Over the past few seasons, relief pitching has been a staple of the Rays success. While Andrew Friedman has worked on building a self-sustaining bullpen, the need to augment pieces from year-to-year remains necessary. With Fernando Rodney, Joel Peralta, Jake McGee, Burke Badenhop, and perhaps Wade Davis, returning in 2013, the bullpen is not necessarily a priority this offseason. But adding additional arms is surely on the radar. As a budget-conscious organization, the Rays will have to be wise in spending. That means more of the risk/reward-type deals we have become accustomed to. With that in mind, here are some names that may interest the club:
Joakim Soria – Formerly an All-Star closer, Soria missed the 2012 season, undergoing his second Tommy John surgery. Prior to the injury, he was one of the better high-leverage relievers in the league, producing above-average strikeout numbers while limiting negative outcomes like walks and home runs. Unlike most relievers, Soria boasts an assortment of pitches rather than one or two knockout offerings (so much so that some wondered if he could start). He throws a low-90s, cutting fastball, a mid-80s changeup, and two forms of a breaking ball: a slider in the low-80s and a looping curveball that barely hits 70 mph. Because of his past success as a closer and his relative youth (28), Soria may be in line for a seven-figure guarantee that prices him out of the Rays’ range. But like Jonathon Broxton last winter, the team may kick the tires on one of the better, yet riskier relievers.
Jose Contreras – The former starter has reinvented himself as a late-inning reliever over the past few seasons. The move to the pen led to increased velocity and effectiveness for the Cuban native. As a reliever, Contreras struck out better than a batter per inning and limited the amount of balls leaving the yard. In addition to the results, the shift in role simplified his process leaving him with three main pitches: a fastball, slider, and splitter. Throwing in the low-to-mid 90s out of the pen, his slider and splitter proved to be excellent secondary pitches capable of racking up whiffs in bunches. Despite a lesser workload, Contreras has been unable to stay healthy. He has made just 34 appearances since 2011 and underwent elbow surgery earlier this year. Listed at age 41, he may have thrown his last professional pitch. That being said, if he chooses to continue his career, and is willing to accept a incentive-laden deal, he could be a late-inning rover for Joe Maddon’s crew.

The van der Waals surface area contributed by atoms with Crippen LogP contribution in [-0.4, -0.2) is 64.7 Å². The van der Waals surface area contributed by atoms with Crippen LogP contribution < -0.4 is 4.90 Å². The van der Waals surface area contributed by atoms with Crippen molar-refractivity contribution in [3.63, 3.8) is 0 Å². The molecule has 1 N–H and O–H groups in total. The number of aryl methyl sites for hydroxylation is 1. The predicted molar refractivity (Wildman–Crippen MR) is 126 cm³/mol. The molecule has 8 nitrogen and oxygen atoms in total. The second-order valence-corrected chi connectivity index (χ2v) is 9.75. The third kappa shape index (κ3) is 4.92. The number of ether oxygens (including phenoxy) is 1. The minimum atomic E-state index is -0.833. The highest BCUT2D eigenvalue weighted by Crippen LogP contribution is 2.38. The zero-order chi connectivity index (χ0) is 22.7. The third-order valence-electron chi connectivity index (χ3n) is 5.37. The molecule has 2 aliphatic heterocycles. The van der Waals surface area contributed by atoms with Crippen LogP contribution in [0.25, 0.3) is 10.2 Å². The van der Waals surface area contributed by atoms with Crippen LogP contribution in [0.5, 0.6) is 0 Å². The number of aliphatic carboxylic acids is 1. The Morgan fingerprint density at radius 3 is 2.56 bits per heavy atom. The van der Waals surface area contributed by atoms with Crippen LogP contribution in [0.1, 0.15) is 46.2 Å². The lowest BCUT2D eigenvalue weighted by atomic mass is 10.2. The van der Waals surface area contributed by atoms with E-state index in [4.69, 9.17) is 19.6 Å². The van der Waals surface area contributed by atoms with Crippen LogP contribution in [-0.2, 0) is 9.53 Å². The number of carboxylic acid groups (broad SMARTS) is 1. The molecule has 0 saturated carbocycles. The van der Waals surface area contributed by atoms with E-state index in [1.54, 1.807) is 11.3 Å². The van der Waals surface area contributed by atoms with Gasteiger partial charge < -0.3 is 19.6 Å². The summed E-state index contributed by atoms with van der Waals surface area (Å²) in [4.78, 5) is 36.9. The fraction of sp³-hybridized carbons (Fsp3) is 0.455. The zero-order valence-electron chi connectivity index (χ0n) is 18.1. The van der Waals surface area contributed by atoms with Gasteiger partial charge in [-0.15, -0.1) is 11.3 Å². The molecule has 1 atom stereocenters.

Joey Devine – In 2008, Joey Devine was Fernando Rodney-esque. He allowed just three earned runs in 45 innings out of the Oakland A’s bullpen. Unfortunately, major arm injuries derailed a once-promising career. Devine has had two Tommy John surgeries in the past three years; the most recent in April 2012. Prior to surgery, he owned a fastball in the range of 92-94 mph with a low-80s knockout slider that used to dominate right-handed batters. Having spent more than 600 days on the disabled list, Devine is worth no more than a non-roster invite. At age 29, he could provide the Rays with more upside than your typical lotto ticket.
Bill Bray – After producing solid results in back-to-back seasons, Bray’s 2012 campaign got off to a bad start. He strained his groin in spring training, leading to more than four months days on the disabled list with groin and back problems. The injuries limited him to just 8 2/3 ineffective innings at the big league level. In the two seasons prior to last, Bray struck out nearly a quarter of the batters he faced with acceptable walk rates. A flyball pitcher, he does come with some home-run concerns, but escaping the Great American Ballpark may help. Armed with a low-90s fastball, the former college closer’s best weapon is a late-breaking slider thrown with mid-80s velocity. Recently, he has tried to incorporate a changeup which may aide in shedding the lefty-specialist label he carries. With Jake McGee emerging as the alpha left-hander in the Rays bullpen, and Cesar Ramos out of options, Bray may be a cheaper alternative to J.P. Howell as a third lefty in the pen or waiting for the call at Durham.
Jose Valverde – Gaudy save totals have inflated Valverde’s value in terms of dollars and mainstream coverage. In turn, he has become somewhat of a punchline in advanced circles. Saves and eccentric celebrations aside, Valverde has been a dependable reliever in recent seasons. Since 2010, he has held the opposition to a .200 average with a .606 OPS and shrinking walk rate. Meanwhile, a declining strike out rate, and some changes in velocity, has raised red flags. On the other hand, the right-hander can still bring it in the mid-90s with mid-80s splitter that has been an out-pitch in the past. Looking deeper, the drop in strikeout rate coincides with a decrease in two-strike splitters. Perhaps a correction in sequencing may patch the leaky strikeout numbers. While that may be correctable, the 34-year-old has attributes coveted by the Rays that cannot necessarily be taught: durability, experience, and stuff. Considering his time as a closer, Valverde may generate interest from teams willing to hand him the ninth-inning; however, if that opportunity does not arise, he fits the mold of recent Rays’ signings namely Fernando Rodney and Kyle Farnsworth.